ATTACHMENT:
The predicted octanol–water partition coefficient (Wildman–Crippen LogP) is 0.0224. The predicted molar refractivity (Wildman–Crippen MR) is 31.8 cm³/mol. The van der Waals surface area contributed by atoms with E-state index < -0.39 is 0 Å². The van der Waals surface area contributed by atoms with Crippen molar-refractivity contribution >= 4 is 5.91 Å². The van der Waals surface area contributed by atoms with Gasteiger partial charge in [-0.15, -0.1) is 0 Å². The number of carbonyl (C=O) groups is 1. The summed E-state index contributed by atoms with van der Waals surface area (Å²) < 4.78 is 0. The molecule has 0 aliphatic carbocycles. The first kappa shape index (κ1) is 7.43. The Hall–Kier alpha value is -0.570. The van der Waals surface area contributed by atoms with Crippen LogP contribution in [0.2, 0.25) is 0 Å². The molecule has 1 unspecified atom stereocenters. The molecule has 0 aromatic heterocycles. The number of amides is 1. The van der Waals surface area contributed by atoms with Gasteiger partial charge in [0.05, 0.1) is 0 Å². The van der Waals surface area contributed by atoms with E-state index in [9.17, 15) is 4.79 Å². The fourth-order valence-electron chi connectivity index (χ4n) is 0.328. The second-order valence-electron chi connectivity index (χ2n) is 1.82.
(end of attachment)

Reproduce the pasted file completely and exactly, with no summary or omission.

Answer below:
The predicted octanol–water partition coefficient (Wildman–Crippen LogP) is 0.0224. The predicted molar refractivity (Wildman–Crippen MR) is 31.8 cm³/mol. The van der Waals surface area contributed by atoms with E-state index < -0.39 is 0 Å². The van der Waals surface area contributed by atoms with Crippen molar-refractivity contribution >= 4 is 5.91 Å². The van der Waals surface area contributed by atoms with Gasteiger partial charge in [-0.15, -0.1) is 0 Å². The number of carbonyl (C=O) groups is 1. The summed E-state index contributed by atoms with van der Waals surface area (Å²) < 4.78 is 0. The molecule has 0 aliphatic carbocycles. The first kappa shape index (κ1) is 7.43. The Hall–Kier alpha value is -0.570. The van der Waals surface area contributed by atoms with Crippen LogP contribution in [0.2, 0.25) is 0 Å². The molecule has 1 unspecified atom stereocenters. The molecule has 0 aromatic heterocycles. The number of amides is 1. The van der Waals surface area contributed by atoms with Gasteiger partial charge in [0.05, 0.1) is 0 Å². The van der Waals surface area contributed by atoms with E-state index in [9.17, 15) is 4.79 Å². The fourth-order valence-electron chi connectivity index (χ4n) is 0.328. The second-order valence-electron chi connectivity index (χ2n) is 1.82.